A common counterargument to the above point is that the United States, which is effectively a currency union between 50 individual governments, seems to function quite well. Therefore, the thought goes, there can't be much wrong with the idea of a currency union itself. But while that may be true, there is something wrong with a European currency union, at least in its current form.
The United States is a much more integrated economy than Europe. According to research by Harvard professor Gita Gopinath, capital mobility between American states is slightly higher than capital mobility between eurozone countries; labor mobility in the United States is much higher. Furthermore, a much larger portion of government spending and taxation in the U.S. occurs at the federal level than in Europe. As a result, the disparities between Connecticut and Mississippi are typically smaller than those between Germany and Greece. Many believe that the lack of fiscal (and thus necessarily political) integration in Europe makes monetary unity a hard sell.
Long story made short, many believe that leaving the eurozone would have been a wise move for Greece, largely because the system itself is broken, especially from the perspective of a reeling economy already on the fringe.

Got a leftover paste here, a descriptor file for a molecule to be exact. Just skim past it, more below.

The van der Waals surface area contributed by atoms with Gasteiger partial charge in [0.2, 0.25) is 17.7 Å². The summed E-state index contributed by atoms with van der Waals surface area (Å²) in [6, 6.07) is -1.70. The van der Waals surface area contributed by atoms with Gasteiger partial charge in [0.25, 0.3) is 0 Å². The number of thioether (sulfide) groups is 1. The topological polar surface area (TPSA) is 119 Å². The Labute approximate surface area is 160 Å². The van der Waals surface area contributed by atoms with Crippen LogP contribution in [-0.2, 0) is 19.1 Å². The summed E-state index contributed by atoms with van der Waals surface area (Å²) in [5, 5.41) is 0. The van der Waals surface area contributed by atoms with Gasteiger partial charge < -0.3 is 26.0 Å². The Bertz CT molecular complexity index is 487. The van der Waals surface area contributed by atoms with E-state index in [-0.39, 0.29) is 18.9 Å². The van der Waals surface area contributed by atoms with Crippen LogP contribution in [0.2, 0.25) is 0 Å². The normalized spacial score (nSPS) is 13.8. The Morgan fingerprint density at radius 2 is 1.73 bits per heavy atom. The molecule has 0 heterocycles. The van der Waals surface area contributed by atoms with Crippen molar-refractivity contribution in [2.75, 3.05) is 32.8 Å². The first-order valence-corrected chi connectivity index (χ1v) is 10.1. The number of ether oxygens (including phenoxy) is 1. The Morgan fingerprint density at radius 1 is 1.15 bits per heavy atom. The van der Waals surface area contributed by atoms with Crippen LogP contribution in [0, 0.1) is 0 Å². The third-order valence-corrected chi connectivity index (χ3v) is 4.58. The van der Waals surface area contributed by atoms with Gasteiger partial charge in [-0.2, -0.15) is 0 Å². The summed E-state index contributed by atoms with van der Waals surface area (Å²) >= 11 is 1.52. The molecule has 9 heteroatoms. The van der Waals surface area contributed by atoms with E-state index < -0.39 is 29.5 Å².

Of course, this specific bailout packages also binds Greece's domestic fiscal policy. By requiring public expenditure cuts and a 3.5 percent primary GDP surplus, Greek officials are powerless to engage in the type of stimulus spending that Obama employed in the United States circa 2009.
And although a Grexit would probably result in massive devaluation of the new drachma and deflation throughout much of Europe, many people across the continent think it would be better for a parting of ways sooner rather than later. Even in Germany, one of Greece's harshest critics, a majority of citizens want the Mediterranean nation out.
Boiled down, it seems that the choice between accepting austerity and leaving the euro is a choice between the long run and the short run. The former option offers short-term stability at the potential expense of long-term growth prospects, while the latter creates a long-term policy framework which is in many ways superior to the current one but concedes immediate financial turmoil.
So were the markets right? Tell us what you think.